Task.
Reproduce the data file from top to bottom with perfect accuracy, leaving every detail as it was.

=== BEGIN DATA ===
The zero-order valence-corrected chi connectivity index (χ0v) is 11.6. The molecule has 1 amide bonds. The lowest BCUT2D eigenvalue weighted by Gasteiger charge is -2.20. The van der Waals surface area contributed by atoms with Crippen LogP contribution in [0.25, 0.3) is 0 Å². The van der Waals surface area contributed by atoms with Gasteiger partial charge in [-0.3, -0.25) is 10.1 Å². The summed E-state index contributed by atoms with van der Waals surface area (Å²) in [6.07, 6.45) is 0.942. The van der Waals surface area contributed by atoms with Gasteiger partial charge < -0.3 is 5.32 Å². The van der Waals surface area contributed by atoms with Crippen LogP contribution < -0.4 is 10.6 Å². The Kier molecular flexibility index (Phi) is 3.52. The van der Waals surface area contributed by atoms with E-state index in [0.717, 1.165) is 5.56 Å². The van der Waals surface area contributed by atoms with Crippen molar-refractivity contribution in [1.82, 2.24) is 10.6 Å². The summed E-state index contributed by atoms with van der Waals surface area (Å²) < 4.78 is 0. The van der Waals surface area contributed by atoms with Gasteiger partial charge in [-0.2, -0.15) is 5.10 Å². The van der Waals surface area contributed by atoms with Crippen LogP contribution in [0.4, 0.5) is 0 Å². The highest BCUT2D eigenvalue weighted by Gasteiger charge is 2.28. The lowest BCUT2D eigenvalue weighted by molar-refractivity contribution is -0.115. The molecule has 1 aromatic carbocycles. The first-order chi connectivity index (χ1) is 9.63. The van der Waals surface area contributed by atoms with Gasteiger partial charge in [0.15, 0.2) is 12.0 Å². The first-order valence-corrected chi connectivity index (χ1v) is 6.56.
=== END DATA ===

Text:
The zero-order valence-corrected chi connectivity index (χ0v) is 11.6. The molecule has 1 amide bonds. The lowest BCUT2D eigenvalue weighted by Gasteiger charge is -2.20. The van der Waals surface area contributed by atoms with Crippen LogP contribution in [0.25, 0.3) is 0 Å². The van der Waals surface area contributed by atoms with Gasteiger partial charge in [-0.3, -0.25) is 10.1 Å². The summed E-state index contributed by atoms with van der Waals surface area (Å²) in [6.07, 6.45) is 0.942. The van der Waals surface area contributed by atoms with Gasteiger partial charge < -0.3 is 5.32 Å². The van der Waals surface area contributed by atoms with Crippen LogP contribution < -0.4 is 10.6 Å². The Kier molecular flexibility index (Phi) is 3.52. The van der Waals surface area contributed by atoms with E-state index in [0.717, 1.165) is 5.56 Å². The van der Waals surface area contributed by atoms with Crippen molar-refractivity contribution in [1.82, 2.24) is 10.6 Å². The summed E-state index contributed by atoms with van der Waals surface area (Å²) < 4.78 is 0. The van der Waals surface area contributed by atoms with Gasteiger partial charge in [-0.2, -0.15) is 5.10 Å². The van der Waals surface area contributed by atoms with Crippen LogP contribution in [0.4, 0.5) is 0 Å². The highest BCUT2D eigenvalue weighted by Gasteiger charge is 2.28. The lowest BCUT2D eigenvalue weighted by molar-refractivity contribution is -0.115. The molecule has 1 aromatic carbocycles. The first-order chi connectivity index (χ1) is 9.63. The van der Waals surface area contributed by atoms with Gasteiger partial charge in [0.15, 0.2) is 12.0 Å². The first-order valence-corrected chi connectivity index (χ1v) is 6.56.